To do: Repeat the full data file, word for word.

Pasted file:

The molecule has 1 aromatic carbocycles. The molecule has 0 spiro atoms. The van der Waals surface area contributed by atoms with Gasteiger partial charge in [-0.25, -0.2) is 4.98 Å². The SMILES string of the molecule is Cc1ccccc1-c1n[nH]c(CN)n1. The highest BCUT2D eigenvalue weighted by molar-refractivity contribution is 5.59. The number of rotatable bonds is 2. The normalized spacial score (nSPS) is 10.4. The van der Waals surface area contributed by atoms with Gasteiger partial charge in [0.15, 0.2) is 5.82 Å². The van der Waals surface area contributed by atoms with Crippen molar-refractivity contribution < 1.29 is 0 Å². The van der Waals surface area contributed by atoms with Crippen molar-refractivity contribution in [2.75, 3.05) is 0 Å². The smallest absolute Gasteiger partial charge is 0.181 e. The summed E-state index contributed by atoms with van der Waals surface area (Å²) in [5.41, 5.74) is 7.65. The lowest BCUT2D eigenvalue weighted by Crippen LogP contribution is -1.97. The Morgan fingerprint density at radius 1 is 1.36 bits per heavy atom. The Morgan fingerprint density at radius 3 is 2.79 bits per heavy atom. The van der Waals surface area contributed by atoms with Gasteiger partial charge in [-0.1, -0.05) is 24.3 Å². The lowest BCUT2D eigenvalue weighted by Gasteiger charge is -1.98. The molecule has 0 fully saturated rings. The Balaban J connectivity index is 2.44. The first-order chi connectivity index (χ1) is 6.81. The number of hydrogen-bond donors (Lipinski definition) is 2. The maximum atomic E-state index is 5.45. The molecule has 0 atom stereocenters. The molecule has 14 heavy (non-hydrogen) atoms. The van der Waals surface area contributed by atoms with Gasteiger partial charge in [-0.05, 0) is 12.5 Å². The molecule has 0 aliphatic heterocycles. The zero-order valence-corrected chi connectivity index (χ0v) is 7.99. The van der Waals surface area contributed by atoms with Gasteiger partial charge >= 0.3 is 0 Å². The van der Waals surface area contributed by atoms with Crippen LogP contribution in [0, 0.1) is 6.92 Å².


The molecule has 1 aromatic carbocycles. The molecule has 0 spiro atoms. The van der Waals surface area contributed by atoms with Gasteiger partial charge in [-0.25, -0.2) is 4.98 Å². The SMILES string of the molecule is Cc1ccccc1-c1n[nH]c(CN)n1. The highest BCUT2D eigenvalue weighted by molar-refractivity contribution is 5.59. The number of rotatable bonds is 2. The normalized spacial score (nSPS) is 10.4. The van der Waals surface area contributed by atoms with Gasteiger partial charge in [0.15, 0.2) is 5.82 Å². The van der Waals surface area contributed by atoms with Crippen molar-refractivity contribution < 1.29 is 0 Å². The van der Waals surface area contributed by atoms with Crippen molar-refractivity contribution in [2.75, 3.05) is 0 Å². The smallest absolute Gasteiger partial charge is 0.181 e. The summed E-state index contributed by atoms with van der Waals surface area (Å²) in [5.41, 5.74) is 7.65. The lowest BCUT2D eigenvalue weighted by Crippen LogP contribution is -1.97. The Morgan fingerprint density at radius 1 is 1.36 bits per heavy atom. The Morgan fingerprint density at radius 3 is 2.79 bits per heavy atom. The van der Waals surface area contributed by atoms with Gasteiger partial charge in [-0.1, -0.05) is 24.3 Å². The lowest BCUT2D eigenvalue weighted by Gasteiger charge is -1.98. The molecule has 0 fully saturated rings. The Balaban J connectivity index is 2.44. The first-order chi connectivity index (χ1) is 6.81. The number of hydrogen-bond donors (Lipinski definition) is 2. The maximum atomic E-state index is 5.45. The molecule has 0 atom stereocenters. The molecule has 14 heavy (non-hydrogen) atoms. The van der Waals surface area contributed by atoms with Gasteiger partial charge in [-0.05, 0) is 12.5 Å². The molecule has 0 aliphatic heterocycles. The zero-order valence-corrected chi connectivity index (χ0v) is 7.99. The van der Waals surface area contributed by atoms with Gasteiger partial charge >= 0.3 is 0 Å². The van der Waals surface area contributed by atoms with Crippen LogP contribution in [0, 0.1) is 6.92 Å².